The Phenomenon

Book Notes

Over the years, I have bought Kris a number of baseball-related books. Some have been peripherally baseball related, sorta like the movie For the Love of the Game is a baseball movie (for the record, it is not, it is a romance movie with baseball elements, it is not a baseball movie). Some were definitely baseball related.

This one, however, is the first baseball book Kris recommended back to me.

That's right, I bought baseball books for him, but hadn't actually read them.

So, on his recommendation, I read this one.

I didn't know Ankiel's story. In a few sentences: he was a baseball phenomenon, likely to be better than Sandy Koufax, who, depending on how your stats rank your pitchers, is considered the greatest pitcher of all time. Then he threw a wild pitch that got into his head, and he couldn't get it out. He tried, he failed, he left baseball, he came back a hitter and an outfielder instead. He had a good career.

This book is his autobiography of that career. Many parts of the book read like the inner dialog of a person talking with himself, trying to psych himself up, convince himself that he can do this next thing, that the last thing wasn't so bad.

A result of the style of inner chatter writing and not knowing Ankiel's story is that I was really confused in the first two chapters. of the book. By chapter five, Ankiel had written enough of his story that I understood the why of this book, and was engrossed in the story.

Had I been paying more attention when I was reading The Art of Fielding, I would have recognized Ankiel's name before reading this book, as he is mentioned.

Evening baseball

Daily Photo

On an evening of baseball with Jackson and Kris, watching the San Jose Giants play the Bakersfield Blaze.

Kris' wisdom


"In baseball, they don't make football analogies."

If I didn't already know Kris' favorite sport, I would now.

Oh, good lord


How do I pick these players?

My next player wasn't in at all, either. How do I manage to pick players who aren't even playing.

I mean, WTF?


I hate baseball.

Did I mention I hate baseball? If not, let it be known that I hate baseball.

No, really. Baseball? Blech.

The problem is, however, that Kris has so much passion for the sport, his love overwhelms my hatred and there's a net positive feeling in the house for the sport of baseball.

Over the last eight years give or take, Kris has tried, really truly tried, to induce some sort of positive emotion in me towards baseball. He's tried to teach me how to throw a baseball, how to hit a ball, how to catch with a glove (note to self: do not catch the ball in the palm of your hand: it'll hurt like hell). He's even offered to buy me a glove, my very own glove. One that I can oil and stick under my mattress to shape.

Aw, crap, did I just admit I knew more about baseball than just high cheese balls?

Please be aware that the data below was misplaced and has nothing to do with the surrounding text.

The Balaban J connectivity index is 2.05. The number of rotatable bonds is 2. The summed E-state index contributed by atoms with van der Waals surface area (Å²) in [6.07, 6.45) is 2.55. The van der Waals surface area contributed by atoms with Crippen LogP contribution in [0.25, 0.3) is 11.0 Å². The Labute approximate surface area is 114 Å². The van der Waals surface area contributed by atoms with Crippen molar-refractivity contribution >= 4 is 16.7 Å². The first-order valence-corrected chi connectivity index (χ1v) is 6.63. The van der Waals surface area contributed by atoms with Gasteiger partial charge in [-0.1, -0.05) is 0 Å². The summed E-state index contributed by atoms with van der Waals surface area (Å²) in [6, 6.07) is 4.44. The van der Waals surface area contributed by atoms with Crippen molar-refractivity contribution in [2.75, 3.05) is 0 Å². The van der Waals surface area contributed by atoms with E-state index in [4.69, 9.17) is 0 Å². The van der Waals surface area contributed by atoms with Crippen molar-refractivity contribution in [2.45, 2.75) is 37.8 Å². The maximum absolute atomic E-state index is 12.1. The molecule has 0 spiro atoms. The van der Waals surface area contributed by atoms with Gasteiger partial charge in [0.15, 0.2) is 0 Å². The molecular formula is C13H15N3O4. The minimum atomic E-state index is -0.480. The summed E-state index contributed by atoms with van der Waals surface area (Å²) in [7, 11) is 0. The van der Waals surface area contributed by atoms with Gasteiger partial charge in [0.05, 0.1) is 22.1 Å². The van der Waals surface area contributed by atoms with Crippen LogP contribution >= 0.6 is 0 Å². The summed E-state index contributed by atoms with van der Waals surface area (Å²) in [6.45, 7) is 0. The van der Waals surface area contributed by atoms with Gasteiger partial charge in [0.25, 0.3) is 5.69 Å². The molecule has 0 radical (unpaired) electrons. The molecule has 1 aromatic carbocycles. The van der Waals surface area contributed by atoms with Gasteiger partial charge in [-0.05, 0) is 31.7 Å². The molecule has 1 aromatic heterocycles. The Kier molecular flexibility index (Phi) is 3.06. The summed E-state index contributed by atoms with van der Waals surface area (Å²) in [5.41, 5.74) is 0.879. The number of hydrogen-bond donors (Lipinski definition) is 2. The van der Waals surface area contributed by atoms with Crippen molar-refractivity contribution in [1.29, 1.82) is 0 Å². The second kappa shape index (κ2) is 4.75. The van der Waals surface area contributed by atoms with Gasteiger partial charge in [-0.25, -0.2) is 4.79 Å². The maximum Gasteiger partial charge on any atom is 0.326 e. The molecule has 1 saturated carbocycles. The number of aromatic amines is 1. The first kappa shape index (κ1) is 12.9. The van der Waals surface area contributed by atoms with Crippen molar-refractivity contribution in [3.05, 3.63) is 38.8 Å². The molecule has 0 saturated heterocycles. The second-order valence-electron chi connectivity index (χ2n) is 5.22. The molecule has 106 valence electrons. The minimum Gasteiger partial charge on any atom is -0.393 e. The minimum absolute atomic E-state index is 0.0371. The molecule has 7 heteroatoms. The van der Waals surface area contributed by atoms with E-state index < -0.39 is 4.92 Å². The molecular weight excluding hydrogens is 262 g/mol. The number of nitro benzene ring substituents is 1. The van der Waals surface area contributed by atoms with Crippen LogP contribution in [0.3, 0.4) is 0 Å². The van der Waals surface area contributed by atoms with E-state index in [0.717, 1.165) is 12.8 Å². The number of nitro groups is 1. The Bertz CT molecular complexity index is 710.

Honestly, though, just because I don't like something, doesn't mean I'm not going to support Kris in it. To that end, I have purchased him various baseball movies (the Natural, Eight Men Out, Ken Burn's Baseball), and encouraged him to go to games whenever he has a chance. I've offered to buy him season tickets, though he's declined that one.

A few days ago, Kris told me about a contest Major League Baseball is hosting, where participants select individual players on a daily basis such that the participant beats the all time hitting streak (which I actually knew was Joe's 56, I learn by osmosis even when I try not to).

How hard can it be, I told Kris. Sign me up.

Kris sat there for too long, his jaw on the floor. I was mostly to the Beat the Streak site by the time he closed it.

My first pick was Alex Rodriquez, a sure thing in my mind.

My second one was Ray Durham, of the Giants. THe man can hit, he's a starter, why not pick him?

Because he was given the day off, that's why not to pick him.


I mean, WTF?

So, Kris lures me into this game, a game where I'm guaranteed to learn more about players, their names, teams and stats than any other trick Kris has pulled, and my second pick doesn't even play.

I've been robbed.

Meanwhile, Kris is at a two game streak. Punk.

Give up baseball?


"Who wrote this crap? Who in his right mind would ask a woman to give up everything she is, everything she loves, the very essence of her being, for him? I mean, how could you even ask that of someone?"

"Well, you start out with, 'Hey, bee-yotch!'"


"Wait a second. You mean, if I asked, you'd give up baseball?"


"Yeah, baseball. Like, never talk about it. Never watch another game. Never read another book about baseball. Never draft another fantasy baseball team. You'd do it?"

"Well, if you started with, 'Hey, bee-yotch!'..."